Two insecure superpowers stumble towards collision over Taiwan

The writer is a senior fellow at Yale University and author of the upcoming book,Accidental Conflict: America, China, and the Clash of False Narratives’

Geostrategic accidents rarely happen out of thin air: look no further than the first world war. Nancy Pelosi’s unfortunate stopover in Taiwan, which follows years of mounting Sino-US tensions, should be viewed in that vein. It remains to be seen whether this will become one of history’s tragic tipping points.

That is certainly the risk. There has been an ominous escalation of conflict between the US and China since 2017 — a trade war, a tech war, and the early stages of a new cold war — that bodes ill. But this conflict would not have occurred without a confluence of false narratives that both nations have embraced with respect to the other.

Among many examples, two stand out: America blames China for a massive trade deficit, even though it ran trade deficits with 106 nations in 2021 due to a self-inflicted shortfall of domestic saving. China’s fears of US containment are viewed as an existential threat to its aspirations of prosperity, deflecting focus away from an urgent consumer-led transformation of its economy. Two vulnerable nations are blaming the other for their own shortcomings. Amplified by censorship (China) and information distortion (America) and exacerbated by the viral spread of social networks, this blame game has become the high-octane fuel of conflict escalation.

With Chinese test missiles now flying, the spark of Taiwan tensions could ignite this fuel quickly. The US denies antagonistic motives, arguing that innocent visits of legislators have long been the norm. This is patently absurd. As second in line to the US presidency and hardly an inconsequential member of Congress, Pelosi was explicit in offering support for a free and independent Taiwan. This is a direct affront to the “One China” principles of reunification stipulated in the 1972 Shanghai Communiqué. China, now faced with innumerable problems of its own making — an unworkable zero-Covid policy, property deleveraging, demographic pressures, as well as Xi Jinping’s bid for reappointment at the upcoming 20th Party Congress — sees any threat to Taiwan reunification as particularly intolerable at this moment.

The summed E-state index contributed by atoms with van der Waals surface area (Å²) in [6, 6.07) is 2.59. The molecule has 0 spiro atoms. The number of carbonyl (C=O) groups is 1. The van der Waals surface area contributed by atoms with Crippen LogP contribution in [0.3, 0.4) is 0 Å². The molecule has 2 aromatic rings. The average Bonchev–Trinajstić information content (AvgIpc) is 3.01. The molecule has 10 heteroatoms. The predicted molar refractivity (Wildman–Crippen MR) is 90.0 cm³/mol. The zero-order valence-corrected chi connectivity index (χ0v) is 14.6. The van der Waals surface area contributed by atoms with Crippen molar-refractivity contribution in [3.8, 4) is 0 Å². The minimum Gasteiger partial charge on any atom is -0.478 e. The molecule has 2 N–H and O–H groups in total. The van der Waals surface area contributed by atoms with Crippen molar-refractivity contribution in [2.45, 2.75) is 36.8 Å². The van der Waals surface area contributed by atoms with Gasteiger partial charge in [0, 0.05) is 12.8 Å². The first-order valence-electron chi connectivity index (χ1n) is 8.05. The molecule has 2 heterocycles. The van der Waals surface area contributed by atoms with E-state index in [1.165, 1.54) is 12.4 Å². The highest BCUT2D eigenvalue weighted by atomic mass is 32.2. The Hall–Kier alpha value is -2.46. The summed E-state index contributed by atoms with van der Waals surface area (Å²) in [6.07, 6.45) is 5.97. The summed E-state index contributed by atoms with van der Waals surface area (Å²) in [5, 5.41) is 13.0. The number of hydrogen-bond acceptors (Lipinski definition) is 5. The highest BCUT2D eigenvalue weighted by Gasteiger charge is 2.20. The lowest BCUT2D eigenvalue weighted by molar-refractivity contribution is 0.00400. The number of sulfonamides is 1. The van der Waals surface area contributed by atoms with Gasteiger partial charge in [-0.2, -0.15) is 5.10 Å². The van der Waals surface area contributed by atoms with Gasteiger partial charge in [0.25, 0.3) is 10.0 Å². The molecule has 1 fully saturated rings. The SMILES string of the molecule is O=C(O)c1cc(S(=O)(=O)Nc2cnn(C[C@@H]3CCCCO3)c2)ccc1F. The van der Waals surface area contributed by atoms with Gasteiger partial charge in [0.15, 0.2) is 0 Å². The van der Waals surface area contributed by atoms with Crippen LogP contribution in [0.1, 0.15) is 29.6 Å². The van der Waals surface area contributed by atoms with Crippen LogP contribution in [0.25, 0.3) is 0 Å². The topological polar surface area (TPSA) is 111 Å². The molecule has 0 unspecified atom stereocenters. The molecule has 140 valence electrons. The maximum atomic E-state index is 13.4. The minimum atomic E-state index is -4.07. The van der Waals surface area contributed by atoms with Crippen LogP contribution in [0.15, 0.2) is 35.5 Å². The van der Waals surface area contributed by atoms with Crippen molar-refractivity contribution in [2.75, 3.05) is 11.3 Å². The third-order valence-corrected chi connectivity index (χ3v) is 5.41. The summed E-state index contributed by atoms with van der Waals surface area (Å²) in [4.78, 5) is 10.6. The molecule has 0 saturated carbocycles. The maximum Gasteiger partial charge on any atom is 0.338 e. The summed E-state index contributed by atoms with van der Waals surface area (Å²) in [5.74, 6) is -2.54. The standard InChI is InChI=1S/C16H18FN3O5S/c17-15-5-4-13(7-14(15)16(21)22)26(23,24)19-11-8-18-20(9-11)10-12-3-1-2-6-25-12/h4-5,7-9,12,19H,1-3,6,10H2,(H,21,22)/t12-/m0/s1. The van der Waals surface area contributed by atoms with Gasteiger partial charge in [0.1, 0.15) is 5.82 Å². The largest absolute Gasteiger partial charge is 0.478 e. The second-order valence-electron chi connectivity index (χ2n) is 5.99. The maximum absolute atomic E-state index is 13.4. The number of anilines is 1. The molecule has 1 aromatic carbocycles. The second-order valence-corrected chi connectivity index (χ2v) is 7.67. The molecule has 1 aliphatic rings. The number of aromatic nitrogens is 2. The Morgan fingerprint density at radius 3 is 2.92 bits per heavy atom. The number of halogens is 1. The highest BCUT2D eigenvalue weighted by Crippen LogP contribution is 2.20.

The parallels with Vladimir Putin’s “rationale” for going to war in Ukraine are especially worrisome. Just as Putin has justified unconscionable acts of aggression by his paranoia over Nato enlargement, Xi could well view US support for Taiwan as the tipping point in his own fears of western containment of China. Autocrats are most dangerous when cornered. Are we guilty of squeezing Xi just as many have argued we did Putin? Unfathomable carnage in Ukraine is a warning we should all heed before provoking a great power clash with China over Taiwan.

There is a way out. It starts with the recognition that the current approach to managing the US-China relationship — arguably the most important bilateral relationship in the world — has been an abject failure. The best both nations could come up with in recent years was the so-called “Phase I” trade deal, which failed miserably to reduce the overall US trade deficit, and left an inflation-prone America incurring the increased costs of tariffs on its largest importer. The two presidents, Biden and Xi, talk on the phone every once in a while, but the conversations are scripted bluster that accomplish next to nothing.

A seriously conflicted Sino-American relationship is in desperate need of an updated architecture of engagement. In my upcoming book I propose a new US-China secretariat as a permanent institution that addresses all aspects of the relationship — from economics and trade to cyber security and health, to climate change and human rights. Staffed equally by professionals from both countries and located in a neutral jurisdiction, this secretariat could nurture a constant exchange of views, encourage the joint development of policy white papers, and provide a mechanism for dispute resolution. There is no guarantee this approach would work, but it certainly beats past efforts.

Henry Kissinger recently warned of America’s unfortunate penchant for seeking “endless confrontations” with China, hinting that behind bipartisan China-bashing is the mistaken belief that Beijing’s system will eventually implode or morph into a democracy. America’s failure to accept the permanence of China is at the core of its anxieties over a rising rival. Similarly, China’s fixation on rejuvenation — a legacy of its “century of humiliation” at the hands of foreigners — explains its fears of US containment. Two insecure superpowers are stumbling towards dangerous collision. The spectacle of Pelosi’s mission to Taiwan brings that disastrous possibility into sharper focus.

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